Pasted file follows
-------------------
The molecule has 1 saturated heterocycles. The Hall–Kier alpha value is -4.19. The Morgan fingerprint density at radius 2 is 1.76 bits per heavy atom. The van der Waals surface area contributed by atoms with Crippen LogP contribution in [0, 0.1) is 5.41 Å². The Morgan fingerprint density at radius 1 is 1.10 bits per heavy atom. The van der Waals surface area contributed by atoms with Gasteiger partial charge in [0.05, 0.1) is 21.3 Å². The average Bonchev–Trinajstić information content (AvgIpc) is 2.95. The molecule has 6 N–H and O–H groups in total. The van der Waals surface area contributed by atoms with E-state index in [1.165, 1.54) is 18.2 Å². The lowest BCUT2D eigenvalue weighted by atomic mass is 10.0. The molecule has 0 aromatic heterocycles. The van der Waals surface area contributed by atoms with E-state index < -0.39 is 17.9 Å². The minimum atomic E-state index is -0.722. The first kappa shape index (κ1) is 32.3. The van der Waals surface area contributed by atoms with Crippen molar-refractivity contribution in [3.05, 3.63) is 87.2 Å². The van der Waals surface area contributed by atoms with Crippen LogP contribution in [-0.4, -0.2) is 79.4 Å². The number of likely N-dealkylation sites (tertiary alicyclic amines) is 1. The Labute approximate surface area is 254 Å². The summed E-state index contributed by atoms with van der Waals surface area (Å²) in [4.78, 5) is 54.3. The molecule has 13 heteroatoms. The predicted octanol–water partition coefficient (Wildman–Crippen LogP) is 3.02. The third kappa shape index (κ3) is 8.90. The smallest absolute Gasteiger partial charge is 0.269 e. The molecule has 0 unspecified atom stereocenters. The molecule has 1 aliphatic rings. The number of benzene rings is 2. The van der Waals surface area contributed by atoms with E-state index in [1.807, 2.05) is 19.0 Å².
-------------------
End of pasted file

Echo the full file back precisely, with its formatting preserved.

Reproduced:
The molecule has 1 saturated heterocycles. The Hall–Kier alpha value is -4.19. The Morgan fingerprint density at radius 2 is 1.76 bits per heavy atom. The van der Waals surface area contributed by atoms with Crippen LogP contribution in [0, 0.1) is 5.41 Å². The Morgan fingerprint density at radius 1 is 1.10 bits per heavy atom. The van der Waals surface area contributed by atoms with Gasteiger partial charge in [0.05, 0.1) is 21.3 Å². The average Bonchev–Trinajstić information content (AvgIpc) is 2.95. The molecule has 6 N–H and O–H groups in total. The van der Waals surface area contributed by atoms with E-state index in [1.165, 1.54) is 18.2 Å². The lowest BCUT2D eigenvalue weighted by atomic mass is 10.0. The molecule has 0 aromatic heterocycles. The van der Waals surface area contributed by atoms with E-state index < -0.39 is 17.9 Å². The minimum atomic E-state index is -0.722. The first kappa shape index (κ1) is 32.3. The van der Waals surface area contributed by atoms with Crippen molar-refractivity contribution in [3.05, 3.63) is 87.2 Å². The van der Waals surface area contributed by atoms with Crippen LogP contribution in [-0.4, -0.2) is 79.4 Å². The number of likely N-dealkylation sites (tertiary alicyclic amines) is 1. The Labute approximate surface area is 254 Å². The summed E-state index contributed by atoms with van der Waals surface area (Å²) in [4.78, 5) is 54.3. The molecule has 13 heteroatoms. The predicted octanol–water partition coefficient (Wildman–Crippen LogP) is 3.02. The third kappa shape index (κ3) is 8.90. The smallest absolute Gasteiger partial charge is 0.269 e. The molecule has 0 unspecified atom stereocenters. The molecule has 1 aliphatic rings. The number of benzene rings is 2. The van der Waals surface area contributed by atoms with E-state index in [1.807, 2.05) is 19.0 Å².